This type of contract is used in specific bank accounts known as restricted investment accounts (RIAs), where the bank acts as an agent for the investor(s) simply by acting upon their instructions. Here, the funds deposited based on the Mudarabah contract are never really under the control of the bank because the depositor(s) determine the manner as to where, how and for what purpose the funds are to be invested. Commingling of the funds raised under this type of contract with the bank’s shareholder and other deposit funds is usually restricted or prohibited.The returns distributed to restricted investment account holders (RIAHs) is based on an agreed profit sharing ratio confined to the returns earned on a designated specific investment portfolio involving the funds agreed upon by the RIAHs.Any distribution between the bank and the depositor will be in accordance with an agreed profit sharing ratio, or agency fee if the contract is based on wakalah or agency for investment. Mudarabah profits or income distributable to RIAHs are derived from the performance of designated financing assets or investments managed by the bank.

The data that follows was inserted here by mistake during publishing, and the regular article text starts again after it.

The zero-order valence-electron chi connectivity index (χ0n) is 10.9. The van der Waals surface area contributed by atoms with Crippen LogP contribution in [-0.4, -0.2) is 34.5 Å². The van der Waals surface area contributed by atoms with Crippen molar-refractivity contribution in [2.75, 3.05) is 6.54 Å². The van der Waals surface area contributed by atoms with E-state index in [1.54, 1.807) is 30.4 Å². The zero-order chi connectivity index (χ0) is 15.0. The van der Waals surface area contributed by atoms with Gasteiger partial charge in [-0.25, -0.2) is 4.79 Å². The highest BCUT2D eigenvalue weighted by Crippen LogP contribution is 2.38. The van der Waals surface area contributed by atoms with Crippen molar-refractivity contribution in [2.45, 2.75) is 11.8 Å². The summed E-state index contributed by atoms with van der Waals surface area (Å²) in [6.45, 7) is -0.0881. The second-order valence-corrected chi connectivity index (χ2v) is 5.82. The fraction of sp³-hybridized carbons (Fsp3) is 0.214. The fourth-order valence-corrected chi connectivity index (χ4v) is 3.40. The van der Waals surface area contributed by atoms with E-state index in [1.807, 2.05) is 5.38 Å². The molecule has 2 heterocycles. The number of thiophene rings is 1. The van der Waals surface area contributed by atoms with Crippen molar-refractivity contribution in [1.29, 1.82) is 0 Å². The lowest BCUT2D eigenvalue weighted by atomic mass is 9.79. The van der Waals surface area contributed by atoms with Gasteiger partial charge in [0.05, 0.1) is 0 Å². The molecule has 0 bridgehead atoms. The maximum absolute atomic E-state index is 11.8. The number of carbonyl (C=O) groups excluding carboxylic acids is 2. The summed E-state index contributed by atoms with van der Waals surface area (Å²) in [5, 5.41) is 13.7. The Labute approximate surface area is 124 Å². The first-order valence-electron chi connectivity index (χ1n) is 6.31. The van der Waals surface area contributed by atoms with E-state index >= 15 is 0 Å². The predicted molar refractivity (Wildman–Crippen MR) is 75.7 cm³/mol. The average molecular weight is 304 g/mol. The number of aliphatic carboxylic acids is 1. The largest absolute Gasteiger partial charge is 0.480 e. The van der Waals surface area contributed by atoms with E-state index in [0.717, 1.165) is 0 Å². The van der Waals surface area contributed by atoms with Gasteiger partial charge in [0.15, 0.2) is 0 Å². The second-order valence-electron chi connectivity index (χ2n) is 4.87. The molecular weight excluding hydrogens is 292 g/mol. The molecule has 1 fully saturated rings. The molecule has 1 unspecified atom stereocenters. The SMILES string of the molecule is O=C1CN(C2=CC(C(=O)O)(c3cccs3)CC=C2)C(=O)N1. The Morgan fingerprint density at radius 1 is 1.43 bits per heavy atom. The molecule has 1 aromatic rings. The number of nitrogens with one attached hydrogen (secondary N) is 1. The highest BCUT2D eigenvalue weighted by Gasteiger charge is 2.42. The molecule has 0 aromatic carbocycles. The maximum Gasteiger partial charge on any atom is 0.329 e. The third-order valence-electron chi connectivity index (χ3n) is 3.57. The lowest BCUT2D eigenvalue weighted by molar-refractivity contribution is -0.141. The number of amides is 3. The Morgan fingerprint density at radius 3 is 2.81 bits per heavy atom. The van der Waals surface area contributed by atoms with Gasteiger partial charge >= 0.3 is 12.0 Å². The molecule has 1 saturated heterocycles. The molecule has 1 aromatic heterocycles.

Key principles of Mudarabahmuqayyadah

  • Financial institutions act as entrepreneurs or agents for investors.
  • Investors decide where funds will be invested.
  • Commingling of funds is either restricted or prohibited.
  • Returns paid to investors come only from returns earned on the specified investments.
Unlike Mudarabah Muqayyadah, this contract relates to investment accounts where the account holder fully authorises the bank to invest the funds without restrictions imposed by the account holder and is in accordance to the Shariah principles and rules. The funds are pooled with the bank’s shareholder funds and other deposits to facilitate financing and investments by the bank. The returns depend on the level of profits earned, and are shared and distributed across the varying classes of investment account holders based on different investment horizons from one to 60 months or more. Usually, returns to investment account holders are computed and accrued on a month-to-month basis. The investment account holder must submit written notice to Islamic banks prior to the withdrawal of funds and a minimum notification period is required. Mudarabah profits or income distributable to unrestricted investment account holders are derived from the performance of the banks’ financing assets and investments.